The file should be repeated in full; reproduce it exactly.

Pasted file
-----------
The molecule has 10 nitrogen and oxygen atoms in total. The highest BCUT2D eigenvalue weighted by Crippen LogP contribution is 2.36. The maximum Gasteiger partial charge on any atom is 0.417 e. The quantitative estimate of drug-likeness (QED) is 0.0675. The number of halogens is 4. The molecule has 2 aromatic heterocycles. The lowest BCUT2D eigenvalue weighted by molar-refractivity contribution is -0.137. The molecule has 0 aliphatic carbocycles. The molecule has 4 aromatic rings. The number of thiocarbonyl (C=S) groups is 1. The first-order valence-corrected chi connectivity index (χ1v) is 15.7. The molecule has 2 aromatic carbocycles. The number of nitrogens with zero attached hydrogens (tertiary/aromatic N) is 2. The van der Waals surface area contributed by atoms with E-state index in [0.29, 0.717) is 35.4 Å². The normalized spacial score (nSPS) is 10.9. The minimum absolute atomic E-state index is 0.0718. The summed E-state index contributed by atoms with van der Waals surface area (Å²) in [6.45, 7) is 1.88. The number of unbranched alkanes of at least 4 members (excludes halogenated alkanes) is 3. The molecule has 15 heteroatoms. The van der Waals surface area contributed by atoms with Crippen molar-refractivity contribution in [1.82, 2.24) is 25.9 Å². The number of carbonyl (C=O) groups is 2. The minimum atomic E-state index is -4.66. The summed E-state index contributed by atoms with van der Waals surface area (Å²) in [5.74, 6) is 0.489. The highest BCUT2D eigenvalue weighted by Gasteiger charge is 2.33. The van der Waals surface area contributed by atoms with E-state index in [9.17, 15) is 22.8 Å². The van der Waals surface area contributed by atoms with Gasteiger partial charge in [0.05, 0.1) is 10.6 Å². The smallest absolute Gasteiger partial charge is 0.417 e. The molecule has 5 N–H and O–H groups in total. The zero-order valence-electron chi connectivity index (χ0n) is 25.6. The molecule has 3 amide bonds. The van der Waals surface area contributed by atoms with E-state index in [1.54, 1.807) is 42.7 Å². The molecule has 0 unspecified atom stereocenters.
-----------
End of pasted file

The molecule has 10 nitrogen and oxygen atoms in total. The highest BCUT2D eigenvalue weighted by Crippen LogP contribution is 2.36. The maximum Gasteiger partial charge on any atom is 0.417 e. The quantitative estimate of drug-likeness (QED) is 0.0675. The number of halogens is 4. The molecule has 2 aromatic heterocycles. The lowest BCUT2D eigenvalue weighted by molar-refractivity contribution is -0.137. The molecule has 0 aliphatic carbocycles. The molecule has 4 aromatic rings. The number of thiocarbonyl (C=S) groups is 1. The first-order valence-corrected chi connectivity index (χ1v) is 15.7. The molecule has 2 aromatic carbocycles. The number of nitrogens with zero attached hydrogens (tertiary/aromatic N) is 2. The van der Waals surface area contributed by atoms with E-state index in [0.29, 0.717) is 35.4 Å². The normalized spacial score (nSPS) is 10.9. The minimum absolute atomic E-state index is 0.0718. The summed E-state index contributed by atoms with van der Waals surface area (Å²) in [6.45, 7) is 1.88. The number of unbranched alkanes of at least 4 members (excludes halogenated alkanes) is 3. The molecule has 15 heteroatoms. The van der Waals surface area contributed by atoms with Crippen molar-refractivity contribution in [1.82, 2.24) is 25.9 Å². The number of carbonyl (C=O) groups is 2. The minimum atomic E-state index is -4.66. The summed E-state index contributed by atoms with van der Waals surface area (Å²) in [5.74, 6) is 0.489. The highest BCUT2D eigenvalue weighted by Gasteiger charge is 2.33. The van der Waals surface area contributed by atoms with E-state index in [9.17, 15) is 22.8 Å². The van der Waals surface area contributed by atoms with Gasteiger partial charge in [0.05, 0.1) is 10.6 Å². The smallest absolute Gasteiger partial charge is 0.417 e. The molecule has 5 N–H and O–H groups in total. The zero-order valence-electron chi connectivity index (χ0n) is 25.6. The molecule has 3 amide bonds. The van der Waals surface area contributed by atoms with E-state index in [1.54, 1.807) is 42.7 Å². The molecule has 0 unspecified atom stereocenters.